The talk in the CFL is that the Tiger-Cats are more than capable of beating the Montreal Alouettes and earning Hamilton its first post-season win in 10 years.
While talk is cheap, one of the tangible edges the Ticats have going into Sunday’s Eastern semifinal is on special teams.
In huge wins over B.C. and Calgary, two teams who may collide in the Western final when all is said and done, it was Hamilton’s return game and cover unit that would switch momentum by either scoring touchdowns or providing the offence with a short field.
“Can are returners be the difference makers?’’ began head coach Marcel Bellefeuille on Thursday following another spirited practice at Ivor Wynne Stadium. “That’s the challenge.”
Marcus Thigpen will be the primary returner, a guy who simply can’t afford to fumble the ball in the manner he did in last year’s bitterly disappointing loss to the Argos on the same semi stage.
Chris Williams will be prominent as will Avon Cobourne, a three-headed monster the Als cannot match.
And there’s the booming leg of Justin Medlock, who won’t have to worry about any swirling conditions or quirky features inside the climate-controlled Olympic Stadium.
Sean Whyte has had a great year in Montreal, but not many kickers in the CFL have Medlock’s leg strength.
Medlock looms as such a key weapon that any possession that crosses midfield is likely to lead to at least a field-goal attempt.
The exact range will depend on how Medlock kicks in the pre-game warmup, a time Bellefeuille often consults with Medlock to gauge potential field goals.
“Low 50s,’’ Bellefeuille responded when asked of Medlock’s range.
It could very well be extended, which allows Hamilton to be more aggressive in its play calling and gives it a huge edge in any late-game scenario where a field goal is absolutely required.
Medlock, who once played for the Argos, is used to playing indoors, but Sunday’s visit to Olympic Stadium will be his first.
“I’ll get a feel during warmup and I’ll get a feel how the balls are going to be on the first kickoff of the game,’’ Medlock said.
There’s a chance the Ticats may move indoors Friday as bad weather moves into the Hammer, but the wind on Thursday forced Medlock to make a minor adjustment in his preparation.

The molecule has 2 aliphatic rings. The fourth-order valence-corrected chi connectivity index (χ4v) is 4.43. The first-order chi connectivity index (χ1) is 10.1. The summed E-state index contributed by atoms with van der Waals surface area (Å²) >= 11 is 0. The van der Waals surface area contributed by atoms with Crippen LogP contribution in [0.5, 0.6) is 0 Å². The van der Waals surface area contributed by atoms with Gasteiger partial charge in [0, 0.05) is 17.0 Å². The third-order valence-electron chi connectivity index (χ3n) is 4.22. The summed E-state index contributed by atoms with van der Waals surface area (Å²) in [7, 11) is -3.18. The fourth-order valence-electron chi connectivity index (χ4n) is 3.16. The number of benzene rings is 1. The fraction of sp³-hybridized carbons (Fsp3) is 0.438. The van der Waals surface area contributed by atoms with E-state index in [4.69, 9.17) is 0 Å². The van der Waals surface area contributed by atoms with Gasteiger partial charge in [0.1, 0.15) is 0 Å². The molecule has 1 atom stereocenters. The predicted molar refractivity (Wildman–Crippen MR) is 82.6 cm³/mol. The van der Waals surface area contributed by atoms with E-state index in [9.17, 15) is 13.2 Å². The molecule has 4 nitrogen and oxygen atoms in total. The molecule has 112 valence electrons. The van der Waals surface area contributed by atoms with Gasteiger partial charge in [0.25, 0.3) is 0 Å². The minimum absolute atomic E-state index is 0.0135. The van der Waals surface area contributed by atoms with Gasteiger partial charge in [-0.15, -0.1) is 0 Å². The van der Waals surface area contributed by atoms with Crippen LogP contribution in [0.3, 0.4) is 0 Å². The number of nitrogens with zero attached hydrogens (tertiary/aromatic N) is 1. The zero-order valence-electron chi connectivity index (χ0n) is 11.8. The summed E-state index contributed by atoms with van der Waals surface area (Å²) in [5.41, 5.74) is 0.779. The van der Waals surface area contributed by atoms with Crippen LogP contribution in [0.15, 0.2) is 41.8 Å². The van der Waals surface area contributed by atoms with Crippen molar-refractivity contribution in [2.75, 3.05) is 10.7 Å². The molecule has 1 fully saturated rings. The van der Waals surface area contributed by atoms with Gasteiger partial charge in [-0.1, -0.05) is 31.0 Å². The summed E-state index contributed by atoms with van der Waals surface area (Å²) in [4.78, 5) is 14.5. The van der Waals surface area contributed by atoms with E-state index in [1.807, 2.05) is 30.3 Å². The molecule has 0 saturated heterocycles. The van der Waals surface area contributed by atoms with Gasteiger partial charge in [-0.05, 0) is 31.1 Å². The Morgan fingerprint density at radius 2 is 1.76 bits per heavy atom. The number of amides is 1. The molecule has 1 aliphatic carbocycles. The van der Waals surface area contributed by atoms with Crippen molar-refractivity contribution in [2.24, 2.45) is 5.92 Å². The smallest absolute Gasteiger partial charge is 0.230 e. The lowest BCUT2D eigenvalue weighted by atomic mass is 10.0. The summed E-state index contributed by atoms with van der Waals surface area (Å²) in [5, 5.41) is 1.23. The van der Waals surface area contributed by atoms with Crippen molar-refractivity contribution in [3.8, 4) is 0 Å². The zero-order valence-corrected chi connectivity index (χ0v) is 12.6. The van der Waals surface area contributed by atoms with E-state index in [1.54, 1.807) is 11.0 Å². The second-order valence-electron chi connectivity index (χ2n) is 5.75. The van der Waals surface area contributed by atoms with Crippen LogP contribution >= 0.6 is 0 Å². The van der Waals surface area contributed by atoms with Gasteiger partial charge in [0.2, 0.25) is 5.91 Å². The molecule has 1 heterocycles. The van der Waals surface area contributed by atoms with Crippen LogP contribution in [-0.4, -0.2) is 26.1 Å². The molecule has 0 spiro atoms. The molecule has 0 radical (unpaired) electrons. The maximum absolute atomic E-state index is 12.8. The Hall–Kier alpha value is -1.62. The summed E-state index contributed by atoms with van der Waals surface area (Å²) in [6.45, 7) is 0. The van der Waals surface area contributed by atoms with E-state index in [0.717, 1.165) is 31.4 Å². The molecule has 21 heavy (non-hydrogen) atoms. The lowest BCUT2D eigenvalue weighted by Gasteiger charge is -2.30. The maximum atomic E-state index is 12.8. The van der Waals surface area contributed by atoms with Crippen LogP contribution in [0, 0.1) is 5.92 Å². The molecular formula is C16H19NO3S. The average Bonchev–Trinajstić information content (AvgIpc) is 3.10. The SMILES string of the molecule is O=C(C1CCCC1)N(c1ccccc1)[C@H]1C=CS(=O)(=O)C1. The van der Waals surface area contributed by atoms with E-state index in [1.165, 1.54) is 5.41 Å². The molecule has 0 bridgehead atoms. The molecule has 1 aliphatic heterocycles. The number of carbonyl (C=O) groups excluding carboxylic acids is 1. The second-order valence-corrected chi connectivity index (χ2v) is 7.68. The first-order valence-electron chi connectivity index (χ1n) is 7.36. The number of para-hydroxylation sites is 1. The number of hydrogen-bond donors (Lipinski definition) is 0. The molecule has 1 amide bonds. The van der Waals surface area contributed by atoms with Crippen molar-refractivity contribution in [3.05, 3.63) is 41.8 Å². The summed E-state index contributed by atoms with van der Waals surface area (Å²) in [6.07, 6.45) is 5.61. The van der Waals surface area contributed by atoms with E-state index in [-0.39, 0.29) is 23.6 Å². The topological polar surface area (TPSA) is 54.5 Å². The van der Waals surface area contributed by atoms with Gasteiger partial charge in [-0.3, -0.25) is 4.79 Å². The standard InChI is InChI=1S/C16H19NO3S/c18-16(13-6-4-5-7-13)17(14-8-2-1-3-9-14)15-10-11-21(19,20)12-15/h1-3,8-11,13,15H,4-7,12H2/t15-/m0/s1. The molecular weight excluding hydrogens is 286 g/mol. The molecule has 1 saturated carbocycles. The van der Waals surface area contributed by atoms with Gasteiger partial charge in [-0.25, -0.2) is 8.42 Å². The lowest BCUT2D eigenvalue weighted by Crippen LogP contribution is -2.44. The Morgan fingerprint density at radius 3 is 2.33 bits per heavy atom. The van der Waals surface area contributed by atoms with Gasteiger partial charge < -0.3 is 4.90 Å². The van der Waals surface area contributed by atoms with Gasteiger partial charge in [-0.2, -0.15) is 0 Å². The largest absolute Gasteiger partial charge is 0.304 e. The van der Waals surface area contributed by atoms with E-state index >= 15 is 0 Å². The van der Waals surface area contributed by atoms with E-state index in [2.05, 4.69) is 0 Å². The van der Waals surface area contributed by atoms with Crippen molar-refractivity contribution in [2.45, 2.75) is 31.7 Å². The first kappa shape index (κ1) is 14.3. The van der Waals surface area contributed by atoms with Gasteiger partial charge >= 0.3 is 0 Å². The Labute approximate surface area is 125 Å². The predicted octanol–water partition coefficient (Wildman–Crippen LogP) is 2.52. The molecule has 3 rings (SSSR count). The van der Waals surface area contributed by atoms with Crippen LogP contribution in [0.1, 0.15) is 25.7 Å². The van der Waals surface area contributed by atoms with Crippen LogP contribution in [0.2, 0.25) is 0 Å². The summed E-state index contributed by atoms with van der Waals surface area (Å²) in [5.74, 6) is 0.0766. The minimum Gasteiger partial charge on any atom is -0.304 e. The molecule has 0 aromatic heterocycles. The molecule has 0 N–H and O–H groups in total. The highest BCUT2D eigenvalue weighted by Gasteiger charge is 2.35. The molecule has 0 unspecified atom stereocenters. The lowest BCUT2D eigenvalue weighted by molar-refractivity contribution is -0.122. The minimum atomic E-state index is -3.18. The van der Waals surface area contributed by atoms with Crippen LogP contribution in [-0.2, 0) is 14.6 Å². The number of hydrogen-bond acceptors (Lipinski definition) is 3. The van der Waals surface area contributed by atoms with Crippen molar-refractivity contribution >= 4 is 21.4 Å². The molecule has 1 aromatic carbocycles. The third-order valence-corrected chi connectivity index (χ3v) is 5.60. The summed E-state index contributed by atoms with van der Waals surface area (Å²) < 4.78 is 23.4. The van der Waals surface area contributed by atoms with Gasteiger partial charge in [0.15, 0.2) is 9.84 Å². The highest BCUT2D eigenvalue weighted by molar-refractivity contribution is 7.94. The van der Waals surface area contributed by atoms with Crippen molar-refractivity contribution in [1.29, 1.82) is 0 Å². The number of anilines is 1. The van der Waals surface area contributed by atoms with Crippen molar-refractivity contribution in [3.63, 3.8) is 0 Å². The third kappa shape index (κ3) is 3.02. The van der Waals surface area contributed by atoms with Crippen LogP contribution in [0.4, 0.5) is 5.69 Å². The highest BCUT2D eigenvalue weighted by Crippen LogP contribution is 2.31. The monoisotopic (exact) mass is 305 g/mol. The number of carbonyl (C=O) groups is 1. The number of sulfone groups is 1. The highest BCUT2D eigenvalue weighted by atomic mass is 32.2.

“I didn’t punt as much because of the wind,’’ he confided. “In windy conditions, your drop is different and I wanted to avoid the habit of dropping it differently.”
BATTLE LOOMS IN TRENCHES
Peter Dyakowski pulled no verbal punches knowing full well punches are likely to be thrown in Sunday’s slugfest.
For the sixth time this season, the Ticats and Als will do battle, this time the most meaningful with the winner advancing to next Sunday’s Eastern final in Winnipeg, the loser left to contemplate a long off-season.
Dyakowski’s sixth sense tells him a battle of epic proportions looms inside the trenches where football games are often won when his offensive line takes on Montreal’s front seven.
“They’re big and strong and when you play against guys like that you know you’ll be slugging it out,’’ said Hamilton’s starting right guard.
Montreal will use twists, send linebackers such as Chip Cox off the edge and will do a lot of movement up front to confuse and rattle the Ticats.
Dyakowski knows the guy he lines up opposite before the ball gets snapped may not necessarily be the same guy he’ll have to block when the play unfolds.
“A lot of movement, lot of variety in the way they line up,’’ he added. “They’ll show you different fronts. When you boil it all down, we’ll all have different responsibilities.
“We have to be alert and keep our eyes up to pick up all that garbage they’ll be throwing at you. There’s always bad blood and it always gets physical when we play this team. There’s definitely going to be more bad blood seeing this is the sixth game against them.
“It’s going to be physical, especially along the line of scrimmage.”
Dyakowski wouldn’t want it any other way.
With so much on the line, Dyakowski is expecting nothing but Montreal’s best.
Anwar Stewart and John Bowman are the athletic pieces at end who are more than capable of disrupting Hamilton’s backfield.
In the interior, Eric Wilson and one-time Ticat J.P. Bekasiak provide the inside push.
“We used to be buddies,’’ Dyakowski said of Bekasiak.
For Hamilton, the key could very well be containing Cox, who had a stellar game last time Ticats played in Montreal.
When the Als held on for a 27-25 win on Oct. 16, Cox had seven tackles, one sack, one interception and one knock down.
PRAISE FOR ALS BACK
There was no doubt with Avon Cobourne that understudy Brandon Whitaker would excel.
Watching Whitaker up close gave Cobourne an insight not many could glean, a perspective only Cobourne could appreciate.
“He’s such a humble and hard-working guy, I expected him to do well,’’ Cobourne said. “I’m happy I left Montreal. It was probably the best decision I’ve ever made.
“Had I stayed, we may not have seen Brandon Whitaker. And for that, I am grateful I left.”
In Montreal’s two wins versus the Ticats, both at home, Whitaker rushed 29 times for a total of 151 yards.
As a receiver, Whitaker hauled in 39 passes for 279 yards and two touchdowns in those two wins.
Many have scoffed at the suggestion Whitaker should have been named Montreal’s most outstanding player, a recognition quarterback Anthony Calvillo would earn.
But Cobourne isn’t among the group.
“He’s the best back in the league this year,’’ Cobourne said of Whitaker. “Hands down. He played lights out.”
The media, many of whom know nothing about football, voted for Calvillo, who has emerged as the East’s nominee.
In reality, it should have been either Whitaker or Jamel Richardson.
“Everybody who plays football knows it should have been Jamel or Brandon Whitaker,’’ said Cobourne.